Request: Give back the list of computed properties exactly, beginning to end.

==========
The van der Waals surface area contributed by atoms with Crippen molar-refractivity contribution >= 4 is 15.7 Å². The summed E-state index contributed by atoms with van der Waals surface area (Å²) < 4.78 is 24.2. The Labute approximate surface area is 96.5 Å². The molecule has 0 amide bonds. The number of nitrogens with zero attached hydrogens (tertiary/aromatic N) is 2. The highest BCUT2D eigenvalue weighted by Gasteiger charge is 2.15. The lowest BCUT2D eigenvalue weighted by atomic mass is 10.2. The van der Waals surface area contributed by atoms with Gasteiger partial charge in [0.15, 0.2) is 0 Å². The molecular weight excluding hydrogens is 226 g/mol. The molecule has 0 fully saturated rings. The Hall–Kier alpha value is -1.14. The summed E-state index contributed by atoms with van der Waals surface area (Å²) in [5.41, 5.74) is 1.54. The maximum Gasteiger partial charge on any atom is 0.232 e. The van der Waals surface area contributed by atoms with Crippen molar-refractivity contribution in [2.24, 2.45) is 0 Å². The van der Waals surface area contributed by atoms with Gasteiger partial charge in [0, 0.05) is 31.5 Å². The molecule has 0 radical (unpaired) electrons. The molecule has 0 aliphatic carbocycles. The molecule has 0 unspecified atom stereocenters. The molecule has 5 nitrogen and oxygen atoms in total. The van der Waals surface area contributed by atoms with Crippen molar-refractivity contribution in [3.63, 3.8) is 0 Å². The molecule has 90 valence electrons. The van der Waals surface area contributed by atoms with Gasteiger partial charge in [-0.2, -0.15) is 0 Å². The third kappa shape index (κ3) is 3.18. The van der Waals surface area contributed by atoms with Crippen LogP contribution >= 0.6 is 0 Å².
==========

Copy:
The van der Waals surface area contributed by atoms with Crippen molar-refractivity contribution >= 4 is 15.7 Å². The summed E-state index contributed by atoms with van der Waals surface area (Å²) < 4.78 is 24.2. The Labute approximate surface area is 96.5 Å². The molecule has 0 amide bonds. The number of nitrogens with zero attached hydrogens (tertiary/aromatic N) is 2. The highest BCUT2D eigenvalue weighted by Gasteiger charge is 2.15. The lowest BCUT2D eigenvalue weighted by atomic mass is 10.2. The van der Waals surface area contributed by atoms with Gasteiger partial charge in [0.15, 0.2) is 0 Å². The molecular weight excluding hydrogens is 226 g/mol. The molecule has 0 fully saturated rings. The Hall–Kier alpha value is -1.14. The summed E-state index contributed by atoms with van der Waals surface area (Å²) in [5.41, 5.74) is 1.54. The maximum Gasteiger partial charge on any atom is 0.232 e. The van der Waals surface area contributed by atoms with Crippen molar-refractivity contribution in [2.24, 2.45) is 0 Å². The van der Waals surface area contributed by atoms with Gasteiger partial charge in [0, 0.05) is 31.5 Å². The molecule has 0 radical (unpaired) electrons. The molecule has 0 aliphatic carbocycles. The molecule has 0 unspecified atom stereocenters. The molecule has 5 nitrogen and oxygen atoms in total. The van der Waals surface area contributed by atoms with Crippen molar-refractivity contribution in [3.63, 3.8) is 0 Å². The molecule has 90 valence electrons. The van der Waals surface area contributed by atoms with Gasteiger partial charge in [-0.2, -0.15) is 0 Å². The third kappa shape index (κ3) is 3.18. The van der Waals surface area contributed by atoms with Crippen LogP contribution >= 0.6 is 0 Å².